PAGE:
The Rocklands Group Copper Project
Cloncurry, Queensland, Australia
In 2017 UK Mining Ventures carried out a two-month long specimen recovery project at the Rocklands Group Copper Project in Queensland, Australia – in cooperation with mine owners CuDECO.
Copper was first discovered in the Cloncurry area of Queensland by Ernest Henry in 1867. The town sprang up to support the Great Australia Mine to the south.
In 1923 the Mount Isa outcrop was discovered by John Campbell Miles and became a highly successful Pb-Cu-Ag-Zn mine.
In 2006 Rocklands was discovered within the historical Cloncurry workings by Wayne McCree. It is located approximately 15km west of Cloncurry township. Native copper was first discovered during drilling.
The Rocklands Group Copper Project mine started operations in 2015. There are 11 main ore-bodies. The oxide zone was mined before specimens could be rescued, unfortunately, but UK Mining Ventures and CuDECO negotiated to implement a specimen recovery operation within the rich native copper zone in 2017. The specimens recovered from this operation first reached the collector market in 2018.
Geology and Mineralization
Las Minerale and Rocklands South contain a unique supergene-enriched zone with a pervasive high-grade coarse native copper and associated chalcocite ore from near-surface to depths of approximately 140 m and widths up to about 45 m. There is a combined native copper/supergene zone strike length of circa 1200 m.
The orebody type at Rocklands is confusing and there may be up to three different but related systems involved.
Intrusive Related Gold System (IRGS)?
Typically regional in scale, structurally controlled – repeats Iron Oxide Copper-gold System (IOCG)?
Iron Oxide Copper-gold System (IOCG)?
Tick-hill style (Mount Isa Mines) – structural controlled shear zone in the Corella Formation.
Gold Skarn System?
Potentially associated with the north – west intrusive system.
Minerals known from the deposit include:
Azurite – Cu3(CO3)2(OH)2
Calcite – CaCO3
Chalcocite – Cu2O
Chalcopyrite – CuFeS2
Copper (native) – Cu
Malachite – Cu2CO3(OH)2
Pyrite – FeS2
Rock types from the deposit include:
Dolerite (diabase), Gabbro, Jaspilite, Sandstone, Shale and Siltstone.
Between August and October 2017 during a two month collecting/recovery window two UK Mining Ventures/Crystal Classics professionals were on-site to aid with the recovery. The duration was constrained by the onset of Australian summer. With temperatures rising to 45 °C by mid afternoon collecting conditions are hard – native copper becomes very difficult to handle under this heat.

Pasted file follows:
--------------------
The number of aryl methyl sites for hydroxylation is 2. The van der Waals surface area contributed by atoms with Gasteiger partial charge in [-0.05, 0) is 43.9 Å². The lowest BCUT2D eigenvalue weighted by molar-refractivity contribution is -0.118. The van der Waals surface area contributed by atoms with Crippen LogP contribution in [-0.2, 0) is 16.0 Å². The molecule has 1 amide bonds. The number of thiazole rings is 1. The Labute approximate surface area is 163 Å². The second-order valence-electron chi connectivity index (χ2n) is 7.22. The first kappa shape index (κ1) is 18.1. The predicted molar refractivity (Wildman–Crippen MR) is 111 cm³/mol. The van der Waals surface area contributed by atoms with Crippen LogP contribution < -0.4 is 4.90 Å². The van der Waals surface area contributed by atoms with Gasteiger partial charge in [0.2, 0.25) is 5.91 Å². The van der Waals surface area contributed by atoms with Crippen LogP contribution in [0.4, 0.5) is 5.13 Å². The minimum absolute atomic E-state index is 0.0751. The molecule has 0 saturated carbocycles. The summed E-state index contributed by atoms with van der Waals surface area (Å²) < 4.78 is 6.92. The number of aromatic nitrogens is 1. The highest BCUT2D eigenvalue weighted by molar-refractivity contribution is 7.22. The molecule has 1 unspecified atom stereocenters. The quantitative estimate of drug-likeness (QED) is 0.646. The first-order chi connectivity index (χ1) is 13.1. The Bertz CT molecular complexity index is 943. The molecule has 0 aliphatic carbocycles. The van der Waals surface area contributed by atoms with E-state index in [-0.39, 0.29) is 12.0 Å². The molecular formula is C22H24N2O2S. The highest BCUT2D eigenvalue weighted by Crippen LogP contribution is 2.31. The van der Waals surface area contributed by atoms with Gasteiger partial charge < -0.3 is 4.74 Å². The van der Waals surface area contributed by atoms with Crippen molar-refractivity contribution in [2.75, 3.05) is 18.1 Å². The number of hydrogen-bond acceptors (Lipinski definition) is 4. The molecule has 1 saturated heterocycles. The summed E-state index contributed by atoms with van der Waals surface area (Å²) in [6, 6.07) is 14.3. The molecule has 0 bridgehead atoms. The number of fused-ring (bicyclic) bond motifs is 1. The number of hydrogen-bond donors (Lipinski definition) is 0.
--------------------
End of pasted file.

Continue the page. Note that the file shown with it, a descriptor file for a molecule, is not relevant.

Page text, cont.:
Removing Native Copper
Native Copper Concentrate
“The Butterfly”. Two coarsely crystallised branching plates of Native Copper, one approximately 16 x 16 cm and one 16 x 14 cm, diverge at 70°, forming the butterfly-like wings. The coarse branches are built from linked composite crystals which can attain 3 x 1 x 0.6 cm.
Crystals have developed as staggered overlain plates, many showing a crude triangular habit, possibly distorted spinel twins, modified to flattened triangular crystal faces.
17.3 x 16.0 x 16.4 cm
A 12 cm long x 1 mm wide stem of Native Copper with fine arborescent, chevron-branching along its length; one branch extending to 3 cm. This prime feature is densely surrounded by masses of open porous arborescent copper filaments, which form a repeating fractal structure across the display face. Underlying this is a nest of more coarsely crystallised native copper with crystals to 8 mm. Beneath the specimen is a 3 x 1 cm patch of pale olive-green dolerite.
Contact Twinning in Copper
Branching arborescent Native Copper fan with excellent spinel twins to 2.5 cm. Etched jaspilite and dolerite containing green-grey tinged quartz nodules form the 9 x 5 x 4.5 cm matrix. This specimen has a copper-red patina with patches of warm, iridescent reddish-bronze.
14.8 x 11.5 x 5.2 cm